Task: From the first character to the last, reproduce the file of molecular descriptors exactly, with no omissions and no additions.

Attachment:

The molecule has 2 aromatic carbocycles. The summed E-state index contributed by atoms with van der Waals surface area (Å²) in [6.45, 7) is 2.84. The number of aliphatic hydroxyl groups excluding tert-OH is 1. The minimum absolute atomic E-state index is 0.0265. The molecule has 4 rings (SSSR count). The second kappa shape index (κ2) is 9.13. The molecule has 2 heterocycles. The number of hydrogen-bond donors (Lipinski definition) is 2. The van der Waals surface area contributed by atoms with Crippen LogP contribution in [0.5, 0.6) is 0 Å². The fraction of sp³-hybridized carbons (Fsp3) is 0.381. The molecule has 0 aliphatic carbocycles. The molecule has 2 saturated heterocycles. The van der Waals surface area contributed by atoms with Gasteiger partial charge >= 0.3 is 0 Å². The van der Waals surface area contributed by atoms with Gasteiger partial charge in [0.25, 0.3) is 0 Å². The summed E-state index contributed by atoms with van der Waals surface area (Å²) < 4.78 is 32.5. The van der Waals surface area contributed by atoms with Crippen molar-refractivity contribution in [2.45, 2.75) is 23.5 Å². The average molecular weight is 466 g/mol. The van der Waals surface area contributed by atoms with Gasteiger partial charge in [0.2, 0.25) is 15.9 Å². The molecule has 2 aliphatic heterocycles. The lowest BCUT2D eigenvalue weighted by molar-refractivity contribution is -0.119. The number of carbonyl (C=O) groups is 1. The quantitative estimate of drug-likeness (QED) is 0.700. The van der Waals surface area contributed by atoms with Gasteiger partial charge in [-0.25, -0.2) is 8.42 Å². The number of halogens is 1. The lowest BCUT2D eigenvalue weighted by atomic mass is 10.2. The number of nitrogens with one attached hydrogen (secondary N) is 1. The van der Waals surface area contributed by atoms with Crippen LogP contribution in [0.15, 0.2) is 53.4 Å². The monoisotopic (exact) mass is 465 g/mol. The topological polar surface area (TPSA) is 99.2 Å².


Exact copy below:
The molecule has 2 aromatic carbocycles. The summed E-state index contributed by atoms with van der Waals surface area (Å²) in [6.45, 7) is 2.84. The number of aliphatic hydroxyl groups excluding tert-OH is 1. The minimum absolute atomic E-state index is 0.0265. The molecule has 4 rings (SSSR count). The second kappa shape index (κ2) is 9.13. The molecule has 2 heterocycles. The number of hydrogen-bond donors (Lipinski definition) is 2. The van der Waals surface area contributed by atoms with Crippen LogP contribution in [0.5, 0.6) is 0 Å². The fraction of sp³-hybridized carbons (Fsp3) is 0.381. The molecule has 0 aliphatic carbocycles. The molecule has 2 saturated heterocycles. The van der Waals surface area contributed by atoms with Gasteiger partial charge >= 0.3 is 0 Å². The van der Waals surface area contributed by atoms with Gasteiger partial charge in [0.25, 0.3) is 0 Å². The summed E-state index contributed by atoms with van der Waals surface area (Å²) < 4.78 is 32.5. The van der Waals surface area contributed by atoms with Crippen molar-refractivity contribution in [2.45, 2.75) is 23.5 Å². The average molecular weight is 466 g/mol. The van der Waals surface area contributed by atoms with Gasteiger partial charge in [0.2, 0.25) is 15.9 Å². The molecule has 2 aliphatic heterocycles. The lowest BCUT2D eigenvalue weighted by molar-refractivity contribution is -0.119. The number of carbonyl (C=O) groups is 1. The quantitative estimate of drug-likeness (QED) is 0.700. The van der Waals surface area contributed by atoms with Gasteiger partial charge in [-0.25, -0.2) is 8.42 Å². The number of halogens is 1. The lowest BCUT2D eigenvalue weighted by atomic mass is 10.2. The number of nitrogens with one attached hydrogen (secondary N) is 1. The van der Waals surface area contributed by atoms with Crippen LogP contribution in [0.15, 0.2) is 53.4 Å². The monoisotopic (exact) mass is 465 g/mol. The topological polar surface area (TPSA) is 99.2 Å².